That the United States leads the world in the creation of popular digital properties won’t surprise many. What might come as a surprise, though, is how much of their audiences come from places other than the U.S. In fact, as of January 2013, 79 percent of the people who use these properties live outside this country. (Check out this timely article on the latest trends.)
This underscores the importance of building for people all over the world. Doing that requires a dedication to localization.
I recently connected with Steve Nemzer, Solutions Architect Director for Lionbridge, and invited him to share his perspective on the importance of localization, which involves much more than just language. What follows is an excerpt of that conversation.
Matt Collins Blog: What is Lionbridge?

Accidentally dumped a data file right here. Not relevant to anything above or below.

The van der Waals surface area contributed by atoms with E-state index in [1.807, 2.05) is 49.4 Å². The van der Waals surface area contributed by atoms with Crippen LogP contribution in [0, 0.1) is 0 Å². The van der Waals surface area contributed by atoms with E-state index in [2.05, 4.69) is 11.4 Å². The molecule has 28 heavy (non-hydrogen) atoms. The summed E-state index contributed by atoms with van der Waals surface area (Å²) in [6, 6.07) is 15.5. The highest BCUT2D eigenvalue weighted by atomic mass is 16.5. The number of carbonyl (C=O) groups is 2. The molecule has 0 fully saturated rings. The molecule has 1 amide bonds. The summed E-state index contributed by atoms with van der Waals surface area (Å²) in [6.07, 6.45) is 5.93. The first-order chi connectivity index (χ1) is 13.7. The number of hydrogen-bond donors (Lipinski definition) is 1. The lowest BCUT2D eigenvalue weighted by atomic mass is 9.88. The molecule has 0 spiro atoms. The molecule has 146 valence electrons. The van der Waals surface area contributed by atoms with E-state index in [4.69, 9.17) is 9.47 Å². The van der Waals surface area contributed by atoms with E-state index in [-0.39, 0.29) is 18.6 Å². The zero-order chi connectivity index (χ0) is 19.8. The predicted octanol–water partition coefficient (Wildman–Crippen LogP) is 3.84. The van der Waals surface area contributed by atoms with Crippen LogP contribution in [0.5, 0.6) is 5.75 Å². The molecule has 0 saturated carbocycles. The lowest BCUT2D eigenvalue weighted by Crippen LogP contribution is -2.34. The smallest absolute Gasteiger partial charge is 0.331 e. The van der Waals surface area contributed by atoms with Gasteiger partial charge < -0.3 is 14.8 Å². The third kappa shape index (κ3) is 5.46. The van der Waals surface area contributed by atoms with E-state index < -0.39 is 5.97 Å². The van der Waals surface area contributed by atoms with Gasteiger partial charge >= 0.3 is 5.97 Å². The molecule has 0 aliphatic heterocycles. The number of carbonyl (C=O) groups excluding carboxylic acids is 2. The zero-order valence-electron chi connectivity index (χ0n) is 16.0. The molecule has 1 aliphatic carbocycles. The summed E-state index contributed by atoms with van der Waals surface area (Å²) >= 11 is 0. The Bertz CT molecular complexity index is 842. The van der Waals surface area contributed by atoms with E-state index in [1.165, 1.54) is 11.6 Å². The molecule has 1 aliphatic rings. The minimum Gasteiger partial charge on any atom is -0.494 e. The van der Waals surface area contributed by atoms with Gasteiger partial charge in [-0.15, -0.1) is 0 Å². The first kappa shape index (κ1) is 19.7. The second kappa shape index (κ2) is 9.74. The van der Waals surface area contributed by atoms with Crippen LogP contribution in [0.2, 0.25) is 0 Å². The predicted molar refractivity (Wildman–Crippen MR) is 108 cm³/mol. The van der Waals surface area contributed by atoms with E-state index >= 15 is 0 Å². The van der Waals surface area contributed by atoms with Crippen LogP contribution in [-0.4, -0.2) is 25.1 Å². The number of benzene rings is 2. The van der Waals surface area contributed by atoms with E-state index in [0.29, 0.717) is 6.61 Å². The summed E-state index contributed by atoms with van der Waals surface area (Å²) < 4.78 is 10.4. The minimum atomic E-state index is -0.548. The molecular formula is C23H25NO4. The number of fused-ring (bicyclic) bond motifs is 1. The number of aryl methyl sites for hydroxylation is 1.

Steve Nemzer: Lionbridge is a globalization business solutions company. We’re a partner and service provider. We offer translation, localization, online marketing, global content management and application testing services that enable companies to conduct business internationally.
MCB: I bet most developers and mobile marketers intuitively understand that localizing their apps is critical to driving more downloads and engagement. Does Lionbridge have any data to help us understand just how important it is?
SN: Most developers agree they should be in international markets but they’re not always sure why. If your app is only in English you’ll reach about 31 percent of the digital world. But if your app is in five languages – English, Chinese, Japanese, French and German – you’ll hit 60 percent. Localization isn’t only an option if you want to go to foreign countries. It’s estimated that around 45 percent of people in San Francisco speak a non-English mother tongue. Chinese is so widely spoken in Vancouver that a lot of websites and apps and software products designed for Chinese markets are really popular. So think of localization as a language and cultural consideration and you can see how important it is.